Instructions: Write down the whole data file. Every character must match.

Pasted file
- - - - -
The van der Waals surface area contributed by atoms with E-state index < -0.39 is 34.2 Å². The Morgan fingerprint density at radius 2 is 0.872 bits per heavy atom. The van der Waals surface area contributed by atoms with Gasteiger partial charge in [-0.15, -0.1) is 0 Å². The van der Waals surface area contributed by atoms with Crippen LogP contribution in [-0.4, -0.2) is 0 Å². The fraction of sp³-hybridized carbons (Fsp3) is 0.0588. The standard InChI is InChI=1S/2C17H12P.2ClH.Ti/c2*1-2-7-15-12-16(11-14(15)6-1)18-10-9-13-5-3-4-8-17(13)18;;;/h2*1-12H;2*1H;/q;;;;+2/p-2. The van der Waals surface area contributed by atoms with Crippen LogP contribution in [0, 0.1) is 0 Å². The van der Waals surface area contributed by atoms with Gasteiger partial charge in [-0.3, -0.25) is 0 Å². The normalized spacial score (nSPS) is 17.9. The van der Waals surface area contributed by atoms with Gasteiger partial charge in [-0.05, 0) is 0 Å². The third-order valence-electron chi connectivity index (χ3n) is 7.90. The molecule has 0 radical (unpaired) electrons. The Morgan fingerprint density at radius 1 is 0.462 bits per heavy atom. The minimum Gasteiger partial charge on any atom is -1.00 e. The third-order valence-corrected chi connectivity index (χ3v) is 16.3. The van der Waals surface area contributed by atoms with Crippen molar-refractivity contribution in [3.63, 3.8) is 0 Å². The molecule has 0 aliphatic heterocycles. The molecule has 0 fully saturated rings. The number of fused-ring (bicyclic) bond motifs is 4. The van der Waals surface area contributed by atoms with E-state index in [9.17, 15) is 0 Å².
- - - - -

The van der Waals surface area contributed by atoms with E-state index < -0.39 is 34.2 Å². The Morgan fingerprint density at radius 2 is 0.872 bits per heavy atom. The van der Waals surface area contributed by atoms with Gasteiger partial charge in [-0.15, -0.1) is 0 Å². The van der Waals surface area contributed by atoms with Crippen LogP contribution in [-0.4, -0.2) is 0 Å². The fraction of sp³-hybridized carbons (Fsp3) is 0.0588. The standard InChI is InChI=1S/2C17H12P.2ClH.Ti/c2*1-2-7-15-12-16(11-14(15)6-1)18-10-9-13-5-3-4-8-17(13)18;;;/h2*1-12H;2*1H;/q;;;;+2/p-2. The van der Waals surface area contributed by atoms with Crippen LogP contribution in [0, 0.1) is 0 Å². The van der Waals surface area contributed by atoms with Gasteiger partial charge in [-0.3, -0.25) is 0 Å². The normalized spacial score (nSPS) is 17.9. The van der Waals surface area contributed by atoms with Gasteiger partial charge in [-0.05, 0) is 0 Å². The third-order valence-electron chi connectivity index (χ3n) is 7.90. The molecule has 0 radical (unpaired) electrons. The Morgan fingerprint density at radius 1 is 0.462 bits per heavy atom. The minimum Gasteiger partial charge on any atom is -1.00 e. The third-order valence-corrected chi connectivity index (χ3v) is 16.3. The van der Waals surface area contributed by atoms with Crippen molar-refractivity contribution in [3.63, 3.8) is 0 Å². The molecule has 0 aliphatic heterocycles. The molecule has 0 fully saturated rings. The number of fused-ring (bicyclic) bond motifs is 4. The van der Waals surface area contributed by atoms with E-state index in [9.17, 15) is 0 Å².